On Petition for Review of an Order of the United States Department of Justice Board of Immigration Appeals (BIA 1:A078-275-693) Immigration Judge: Honorable Miriam Mills
The opinion of the court was delivered by: Jordan, Circuit Judge.
Before: JORDAN, GREENAWAY, JR. and STAPLETON, Circuit Judges.
Tonin Pllumi ("Pllumi")*fn1 is a native and citizen of Albania who entered the United States illegally and has been found removable pursuant to § 212(a)(6)(A)(i) of the Immigration and Nationality Act ("INA"), 8 U.S.C. § 1182(a)(6)(A)(i). Pllumi has filed a petition for review based on the denial by the Board of Immigration Appeals ("BIA") of his motion asking the BIA to reopen his immigration proceedings and reconsider its decision declining to grant him asylum. The BIA denied his motion as untimely and chose not to exercise its authority to reopen the case sua sponte. Pllumi claims that the decision not to reopen requires remand because the BIA abused its discretion in determining that he had failed to demonstrate changed country conditions, and because the BIA predicated its refusal to reopen on the erroneous belief that healthcare concerns cannot be a basis for asylum. Although we conclude that the first of those arguments is meritless, there may be merit in the second. Because the basis upon which the BIA declined to exercise its authority to reopen sua sponte is unclear, we will grant the petition for review and remand so that the BIA can clarify its decision.
Pllumi filed his original application for asylum and withholding of removal on June 19, 2002. In 2005, he supplemented that application and added a claim under the Convention Against Torture ("CAT"). In support of his application, Pllumi asserted that he had suffered persecution because of his active support of Albania's Democratic Party and because he is Catholic. Further, Pllumi alleged that he feared he would again be persecuted for his political and religious beliefs if he were returned to Albania. Ultimately, the Immigration Judge ("IJ") denied him all relief, holding that Pllumi had failed to establish past persecution or a well-founded fear of future persecution.*fn2
Pllumi appealed that decision and, on June 28, 2007, the BIA upheld the IJ's decision, concluding that, even if Pllumi were credible, he had not established a well-founded fear of persecution and thus had failed to establish his eligibility for relief. In its decision, the BIA also determined that Pllumi was ineligible for humanitarian asylum under either subsection (A) or (B) of 8 C.F.R. § 1208.13(b)(1)(iii) because, first, any persecution he had suffered in the past was not so severe as to constitute a "compelling reason" under subsection (A) for Pllumi to be unwilling or unable to return to his home country and, second, he had failed to establish that, as required by subsection (B), he would be subject to "other serious harm" upon removal. Because Pllumi had not established asylum eligibility, it followed that he had "also failed to satisfy the higher burden of proof required for withholding of removal." (AR at 127.) Additionally, the BIA held that Pllumi did not qualify for CAT protection because he had failed to establish that it was more likely than not he would be tortured upon return to Albania.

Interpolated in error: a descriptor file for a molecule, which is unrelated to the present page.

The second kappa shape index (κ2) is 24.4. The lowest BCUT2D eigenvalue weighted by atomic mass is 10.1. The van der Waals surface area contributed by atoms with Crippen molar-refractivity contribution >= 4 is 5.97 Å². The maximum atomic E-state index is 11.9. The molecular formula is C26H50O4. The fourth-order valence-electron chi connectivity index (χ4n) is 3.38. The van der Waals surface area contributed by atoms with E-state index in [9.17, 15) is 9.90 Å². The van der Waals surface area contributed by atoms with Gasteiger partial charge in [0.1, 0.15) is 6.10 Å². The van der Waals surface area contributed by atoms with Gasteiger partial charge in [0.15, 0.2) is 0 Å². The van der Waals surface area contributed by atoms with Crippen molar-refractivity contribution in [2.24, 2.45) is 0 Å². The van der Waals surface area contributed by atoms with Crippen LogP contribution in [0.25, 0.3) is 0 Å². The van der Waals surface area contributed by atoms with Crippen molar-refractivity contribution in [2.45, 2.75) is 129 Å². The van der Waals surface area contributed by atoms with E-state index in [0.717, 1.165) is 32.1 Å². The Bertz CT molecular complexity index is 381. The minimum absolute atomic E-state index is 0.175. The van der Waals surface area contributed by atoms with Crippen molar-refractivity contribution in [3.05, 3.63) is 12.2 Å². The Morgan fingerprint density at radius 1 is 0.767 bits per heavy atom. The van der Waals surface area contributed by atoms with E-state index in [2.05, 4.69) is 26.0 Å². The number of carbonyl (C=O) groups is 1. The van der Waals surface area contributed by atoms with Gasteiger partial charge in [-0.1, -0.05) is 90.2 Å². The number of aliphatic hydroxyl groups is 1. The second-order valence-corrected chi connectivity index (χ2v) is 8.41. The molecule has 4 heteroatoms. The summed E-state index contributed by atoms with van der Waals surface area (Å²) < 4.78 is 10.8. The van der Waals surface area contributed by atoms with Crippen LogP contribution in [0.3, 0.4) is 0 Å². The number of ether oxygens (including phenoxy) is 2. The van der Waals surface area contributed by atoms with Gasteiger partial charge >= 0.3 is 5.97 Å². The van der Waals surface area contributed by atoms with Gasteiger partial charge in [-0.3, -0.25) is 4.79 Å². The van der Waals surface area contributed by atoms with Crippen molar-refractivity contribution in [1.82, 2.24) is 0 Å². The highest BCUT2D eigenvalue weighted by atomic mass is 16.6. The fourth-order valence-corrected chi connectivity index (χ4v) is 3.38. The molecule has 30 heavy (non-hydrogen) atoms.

On September 17, 2009, Pllumi filed the motion that is the subject of this petition for review. He argued that, based upon evidence that he would suffer serious harm upon removal, the BIA should reopen his immigration proceedings and reconsider its prior decision. Specifically, Pllumi argued that he is entitled to humanitarian asylum because, regardless of whether he showed he had been or would be persecuted, he would suffer "other serious harm" if he were sent back to Albania because he would have to rely on Albania's healthcare system, which he says is poorer than the United States' system and insufficient to treat severe injuries he sustained in a hit-and-run car accident. He contended that the harm he faced from substandard medical care warranted the BIA's exercise of its authority to sua sponte reopen proceedings, even if his motion to reopen was deemed untimely. Pllumi also argued that the BIA should reopen his proceedings based on changed country conditions in Albania.*fn3
On October 30, 2009, the BIA denied Pllumi's motion to reopen and reconsider, holding that it was untimely.*fn4 As to Pllumi's argument of harm from substandard healthcare, the BIA said:
Pllumi's "concerns about his future healthcare on his return to Albania are not relevant to his persecution claim. We separately note that the respondent may address a request for humanitarian parole for medical treatment to the DHS, as requests for deferred action are within the jurisdiction of DHS, not the Immigration Courts or this Board." (AR at 4.)The BIA concluded that Pllumi had "not presented an exceptional situation which would warrant reopening" and declined to exercise its authority to reopen his case sua sponte.
Pllumi has petitioned for review of the BIA's decision that he failed to demonstrate changed country conditions such that he would be eligible for reopening under 8 C.F.R. § 1003.2(c)(3)(ii). Alternatively, he contends that his petition should be granted because the BIA's ...